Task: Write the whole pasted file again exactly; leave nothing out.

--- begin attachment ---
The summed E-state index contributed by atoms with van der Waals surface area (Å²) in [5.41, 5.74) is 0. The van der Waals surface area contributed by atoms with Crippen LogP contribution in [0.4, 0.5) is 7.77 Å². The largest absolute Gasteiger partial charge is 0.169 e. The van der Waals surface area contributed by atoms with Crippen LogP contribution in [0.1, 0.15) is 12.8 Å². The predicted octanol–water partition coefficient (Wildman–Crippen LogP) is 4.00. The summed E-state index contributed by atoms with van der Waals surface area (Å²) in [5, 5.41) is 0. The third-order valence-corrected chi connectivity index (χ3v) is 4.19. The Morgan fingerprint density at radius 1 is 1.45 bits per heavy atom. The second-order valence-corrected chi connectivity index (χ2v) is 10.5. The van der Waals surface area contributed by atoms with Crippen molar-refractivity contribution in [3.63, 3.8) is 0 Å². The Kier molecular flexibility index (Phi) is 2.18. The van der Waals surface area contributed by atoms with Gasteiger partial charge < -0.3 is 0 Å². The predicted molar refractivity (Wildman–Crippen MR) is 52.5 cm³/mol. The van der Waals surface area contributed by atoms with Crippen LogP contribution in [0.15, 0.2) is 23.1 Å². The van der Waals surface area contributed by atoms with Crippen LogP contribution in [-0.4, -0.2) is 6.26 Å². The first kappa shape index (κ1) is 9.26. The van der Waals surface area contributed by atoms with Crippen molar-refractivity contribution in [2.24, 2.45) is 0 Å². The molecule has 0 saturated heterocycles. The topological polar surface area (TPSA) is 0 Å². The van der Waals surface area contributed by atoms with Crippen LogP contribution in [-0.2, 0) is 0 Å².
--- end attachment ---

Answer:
The summed E-state index contributed by atoms with van der Waals surface area (Å²) in [5.41, 5.74) is 0. The van der Waals surface area contributed by atoms with Crippen LogP contribution in [0.4, 0.5) is 7.77 Å². The largest absolute Gasteiger partial charge is 0.169 e. The van der Waals surface area contributed by atoms with Crippen LogP contribution in [0.1, 0.15) is 12.8 Å². The predicted octanol–water partition coefficient (Wildman–Crippen LogP) is 4.00. The summed E-state index contributed by atoms with van der Waals surface area (Å²) in [5, 5.41) is 0. The third-order valence-corrected chi connectivity index (χ3v) is 4.19. The Morgan fingerprint density at radius 1 is 1.45 bits per heavy atom. The second-order valence-corrected chi connectivity index (χ2v) is 10.5. The van der Waals surface area contributed by atoms with Crippen molar-refractivity contribution in [3.63, 3.8) is 0 Å². The Kier molecular flexibility index (Phi) is 2.18. The van der Waals surface area contributed by atoms with Gasteiger partial charge < -0.3 is 0 Å². The predicted molar refractivity (Wildman–Crippen MR) is 52.5 cm³/mol. The van der Waals surface area contributed by atoms with Crippen LogP contribution in [0.15, 0.2) is 23.1 Å². The van der Waals surface area contributed by atoms with Crippen LogP contribution in [-0.4, -0.2) is 6.26 Å². The first kappa shape index (κ1) is 9.26. The van der Waals surface area contributed by atoms with Crippen molar-refractivity contribution in [2.24, 2.45) is 0 Å². The molecule has 0 saturated heterocycles. The topological polar surface area (TPSA) is 0 Å². The van der Waals surface area contributed by atoms with Crippen LogP contribution in [-0.2, 0) is 0 Å².